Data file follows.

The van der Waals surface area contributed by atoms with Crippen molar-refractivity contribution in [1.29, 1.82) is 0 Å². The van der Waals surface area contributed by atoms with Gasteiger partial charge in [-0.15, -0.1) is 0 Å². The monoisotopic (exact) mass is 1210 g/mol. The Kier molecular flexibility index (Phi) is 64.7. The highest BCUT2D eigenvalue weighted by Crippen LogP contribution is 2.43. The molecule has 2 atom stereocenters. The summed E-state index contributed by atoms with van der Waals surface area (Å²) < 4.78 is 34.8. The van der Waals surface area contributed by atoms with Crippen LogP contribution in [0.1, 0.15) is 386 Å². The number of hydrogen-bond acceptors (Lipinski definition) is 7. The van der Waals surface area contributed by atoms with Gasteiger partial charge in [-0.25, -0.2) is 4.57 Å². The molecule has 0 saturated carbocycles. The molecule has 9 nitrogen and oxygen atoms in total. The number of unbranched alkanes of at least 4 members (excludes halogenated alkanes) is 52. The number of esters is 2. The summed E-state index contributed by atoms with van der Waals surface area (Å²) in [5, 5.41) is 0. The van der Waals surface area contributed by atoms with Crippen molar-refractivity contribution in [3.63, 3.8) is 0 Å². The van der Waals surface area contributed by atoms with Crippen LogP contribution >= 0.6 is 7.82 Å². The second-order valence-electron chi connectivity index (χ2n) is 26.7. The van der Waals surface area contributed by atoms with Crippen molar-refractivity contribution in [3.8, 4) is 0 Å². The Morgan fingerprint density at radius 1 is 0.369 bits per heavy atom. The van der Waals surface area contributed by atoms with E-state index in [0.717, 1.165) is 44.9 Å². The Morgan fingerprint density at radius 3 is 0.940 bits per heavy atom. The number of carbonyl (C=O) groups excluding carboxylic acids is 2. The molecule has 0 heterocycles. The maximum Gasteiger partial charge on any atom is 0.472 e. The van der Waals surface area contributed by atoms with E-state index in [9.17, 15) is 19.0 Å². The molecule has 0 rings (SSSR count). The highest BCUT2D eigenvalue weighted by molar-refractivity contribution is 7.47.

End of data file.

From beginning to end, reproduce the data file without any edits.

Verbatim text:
The van der Waals surface area contributed by atoms with Crippen molar-refractivity contribution in [1.29, 1.82) is 0 Å². The van der Waals surface area contributed by atoms with Gasteiger partial charge in [-0.15, -0.1) is 0 Å². The monoisotopic (exact) mass is 1210 g/mol. The Kier molecular flexibility index (Phi) is 64.7. The highest BCUT2D eigenvalue weighted by Crippen LogP contribution is 2.43. The molecule has 2 atom stereocenters. The summed E-state index contributed by atoms with van der Waals surface area (Å²) < 4.78 is 34.8. The van der Waals surface area contributed by atoms with Crippen LogP contribution in [0.1, 0.15) is 386 Å². The number of hydrogen-bond acceptors (Lipinski definition) is 7. The van der Waals surface area contributed by atoms with Gasteiger partial charge in [-0.25, -0.2) is 4.57 Å². The molecule has 0 saturated carbocycles. The molecule has 9 nitrogen and oxygen atoms in total. The number of unbranched alkanes of at least 4 members (excludes halogenated alkanes) is 52. The number of esters is 2. The summed E-state index contributed by atoms with van der Waals surface area (Å²) in [5, 5.41) is 0. The van der Waals surface area contributed by atoms with Crippen molar-refractivity contribution in [3.63, 3.8) is 0 Å². The van der Waals surface area contributed by atoms with Crippen LogP contribution >= 0.6 is 7.82 Å². The second-order valence-electron chi connectivity index (χ2n) is 26.7. The van der Waals surface area contributed by atoms with Crippen molar-refractivity contribution in [3.8, 4) is 0 Å². The Morgan fingerprint density at radius 1 is 0.369 bits per heavy atom. The van der Waals surface area contributed by atoms with E-state index in [0.717, 1.165) is 44.9 Å². The Morgan fingerprint density at radius 3 is 0.940 bits per heavy atom. The number of carbonyl (C=O) groups excluding carboxylic acids is 2. The molecule has 0 heterocycles. The maximum Gasteiger partial charge on any atom is 0.472 e. The van der Waals surface area contributed by atoms with E-state index in [9.17, 15) is 19.0 Å². The molecule has 0 rings (SSSR count). The highest BCUT2D eigenvalue weighted by molar-refractivity contribution is 7.47.